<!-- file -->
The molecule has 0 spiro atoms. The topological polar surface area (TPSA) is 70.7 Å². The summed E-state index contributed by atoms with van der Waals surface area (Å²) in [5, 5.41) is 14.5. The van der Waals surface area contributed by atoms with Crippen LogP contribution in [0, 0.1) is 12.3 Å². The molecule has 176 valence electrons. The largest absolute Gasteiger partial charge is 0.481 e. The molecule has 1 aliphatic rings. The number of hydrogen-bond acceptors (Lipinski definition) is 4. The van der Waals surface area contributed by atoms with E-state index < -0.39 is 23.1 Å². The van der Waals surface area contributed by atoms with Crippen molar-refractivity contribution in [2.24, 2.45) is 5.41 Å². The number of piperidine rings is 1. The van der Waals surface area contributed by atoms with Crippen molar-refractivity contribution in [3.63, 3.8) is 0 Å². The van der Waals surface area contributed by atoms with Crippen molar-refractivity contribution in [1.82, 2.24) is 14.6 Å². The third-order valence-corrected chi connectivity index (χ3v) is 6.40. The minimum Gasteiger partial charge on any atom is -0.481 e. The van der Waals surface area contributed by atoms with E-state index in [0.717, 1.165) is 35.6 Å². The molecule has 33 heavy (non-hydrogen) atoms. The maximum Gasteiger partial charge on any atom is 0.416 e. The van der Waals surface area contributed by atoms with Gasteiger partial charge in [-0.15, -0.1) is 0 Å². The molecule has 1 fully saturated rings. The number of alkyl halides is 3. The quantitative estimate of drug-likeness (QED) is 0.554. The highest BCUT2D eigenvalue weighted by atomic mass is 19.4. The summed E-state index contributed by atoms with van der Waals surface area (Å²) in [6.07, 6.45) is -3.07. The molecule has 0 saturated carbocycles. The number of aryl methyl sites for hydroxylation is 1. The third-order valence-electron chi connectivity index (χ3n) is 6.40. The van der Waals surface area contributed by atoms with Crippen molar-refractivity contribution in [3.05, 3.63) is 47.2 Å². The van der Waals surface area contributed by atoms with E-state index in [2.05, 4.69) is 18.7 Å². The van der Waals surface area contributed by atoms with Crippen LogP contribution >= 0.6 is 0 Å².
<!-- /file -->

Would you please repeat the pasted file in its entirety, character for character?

The molecule has 0 spiro atoms. The topological polar surface area (TPSA) is 70.7 Å². The summed E-state index contributed by atoms with van der Waals surface area (Å²) in [5, 5.41) is 14.5. The van der Waals surface area contributed by atoms with Crippen LogP contribution in [0, 0.1) is 12.3 Å². The molecule has 176 valence electrons. The largest absolute Gasteiger partial charge is 0.481 e. The molecule has 1 aliphatic rings. The number of hydrogen-bond acceptors (Lipinski definition) is 4. The van der Waals surface area contributed by atoms with E-state index < -0.39 is 23.1 Å². The van der Waals surface area contributed by atoms with Crippen molar-refractivity contribution in [2.24, 2.45) is 5.41 Å². The number of piperidine rings is 1. The van der Waals surface area contributed by atoms with Crippen molar-refractivity contribution in [3.63, 3.8) is 0 Å². The van der Waals surface area contributed by atoms with Crippen molar-refractivity contribution in [1.82, 2.24) is 14.6 Å². The third-order valence-corrected chi connectivity index (χ3v) is 6.40. The minimum Gasteiger partial charge on any atom is -0.481 e. The van der Waals surface area contributed by atoms with E-state index in [0.717, 1.165) is 35.6 Å². The molecule has 33 heavy (non-hydrogen) atoms. The maximum Gasteiger partial charge on any atom is 0.416 e. The van der Waals surface area contributed by atoms with Gasteiger partial charge in [-0.15, -0.1) is 0 Å². The molecule has 1 fully saturated rings. The number of alkyl halides is 3. The quantitative estimate of drug-likeness (QED) is 0.554. The highest BCUT2D eigenvalue weighted by atomic mass is 19.4. The summed E-state index contributed by atoms with van der Waals surface area (Å²) in [6.07, 6.45) is -3.07. The molecule has 0 saturated carbocycles. The number of aryl methyl sites for hydroxylation is 1. The third-order valence-electron chi connectivity index (χ3n) is 6.40. The van der Waals surface area contributed by atoms with Crippen molar-refractivity contribution in [3.05, 3.63) is 47.2 Å². The van der Waals surface area contributed by atoms with E-state index in [2.05, 4.69) is 18.7 Å². The van der Waals surface area contributed by atoms with Crippen LogP contribution >= 0.6 is 0 Å².